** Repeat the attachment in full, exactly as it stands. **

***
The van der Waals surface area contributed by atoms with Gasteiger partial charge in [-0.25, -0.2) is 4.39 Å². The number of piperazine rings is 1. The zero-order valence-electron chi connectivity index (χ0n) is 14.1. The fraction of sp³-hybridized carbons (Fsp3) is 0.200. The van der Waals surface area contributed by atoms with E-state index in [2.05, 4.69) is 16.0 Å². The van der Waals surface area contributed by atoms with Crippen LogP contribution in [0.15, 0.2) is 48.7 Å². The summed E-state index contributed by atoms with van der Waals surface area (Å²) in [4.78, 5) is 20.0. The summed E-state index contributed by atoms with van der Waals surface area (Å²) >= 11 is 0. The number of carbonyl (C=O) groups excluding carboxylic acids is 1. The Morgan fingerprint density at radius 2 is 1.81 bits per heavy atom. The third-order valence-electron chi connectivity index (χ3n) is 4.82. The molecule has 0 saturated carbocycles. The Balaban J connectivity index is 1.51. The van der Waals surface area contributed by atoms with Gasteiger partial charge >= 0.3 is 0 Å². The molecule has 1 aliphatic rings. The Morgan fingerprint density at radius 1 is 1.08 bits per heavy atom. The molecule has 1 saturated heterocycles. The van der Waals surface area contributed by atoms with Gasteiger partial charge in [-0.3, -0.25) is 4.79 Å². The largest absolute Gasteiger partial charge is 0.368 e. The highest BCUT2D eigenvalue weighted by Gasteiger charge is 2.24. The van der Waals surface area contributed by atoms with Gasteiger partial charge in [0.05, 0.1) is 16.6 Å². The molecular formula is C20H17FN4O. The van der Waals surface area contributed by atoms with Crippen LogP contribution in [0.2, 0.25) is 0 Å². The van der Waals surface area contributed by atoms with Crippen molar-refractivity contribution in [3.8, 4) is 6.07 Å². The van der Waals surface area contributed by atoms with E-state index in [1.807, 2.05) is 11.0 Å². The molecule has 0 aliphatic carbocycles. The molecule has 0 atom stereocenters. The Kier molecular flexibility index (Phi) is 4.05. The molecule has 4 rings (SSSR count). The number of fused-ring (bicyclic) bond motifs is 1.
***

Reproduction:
The van der Waals surface area contributed by atoms with Gasteiger partial charge in [-0.25, -0.2) is 4.39 Å². The number of piperazine rings is 1. The zero-order valence-electron chi connectivity index (χ0n) is 14.1. The fraction of sp³-hybridized carbons (Fsp3) is 0.200. The van der Waals surface area contributed by atoms with E-state index in [2.05, 4.69) is 16.0 Å². The van der Waals surface area contributed by atoms with Crippen LogP contribution in [0.15, 0.2) is 48.7 Å². The summed E-state index contributed by atoms with van der Waals surface area (Å²) in [4.78, 5) is 20.0. The summed E-state index contributed by atoms with van der Waals surface area (Å²) >= 11 is 0. The number of carbonyl (C=O) groups excluding carboxylic acids is 1. The Morgan fingerprint density at radius 2 is 1.81 bits per heavy atom. The third-order valence-electron chi connectivity index (χ3n) is 4.82. The molecule has 0 saturated carbocycles. The Balaban J connectivity index is 1.51. The van der Waals surface area contributed by atoms with Gasteiger partial charge >= 0.3 is 0 Å². The molecule has 1 aliphatic rings. The Morgan fingerprint density at radius 1 is 1.08 bits per heavy atom. The molecule has 1 saturated heterocycles. The van der Waals surface area contributed by atoms with Gasteiger partial charge in [-0.3, -0.25) is 4.79 Å². The largest absolute Gasteiger partial charge is 0.368 e. The highest BCUT2D eigenvalue weighted by Gasteiger charge is 2.24. The van der Waals surface area contributed by atoms with Gasteiger partial charge in [0.05, 0.1) is 16.6 Å². The molecular formula is C20H17FN4O. The van der Waals surface area contributed by atoms with Crippen LogP contribution in [0.2, 0.25) is 0 Å². The van der Waals surface area contributed by atoms with Crippen molar-refractivity contribution in [3.8, 4) is 6.07 Å². The van der Waals surface area contributed by atoms with E-state index in [1.807, 2.05) is 11.0 Å². The molecule has 0 aliphatic carbocycles. The molecule has 0 atom stereocenters. The Kier molecular flexibility index (Phi) is 4.05. The molecule has 4 rings (SSSR count). The number of fused-ring (bicyclic) bond motifs is 1.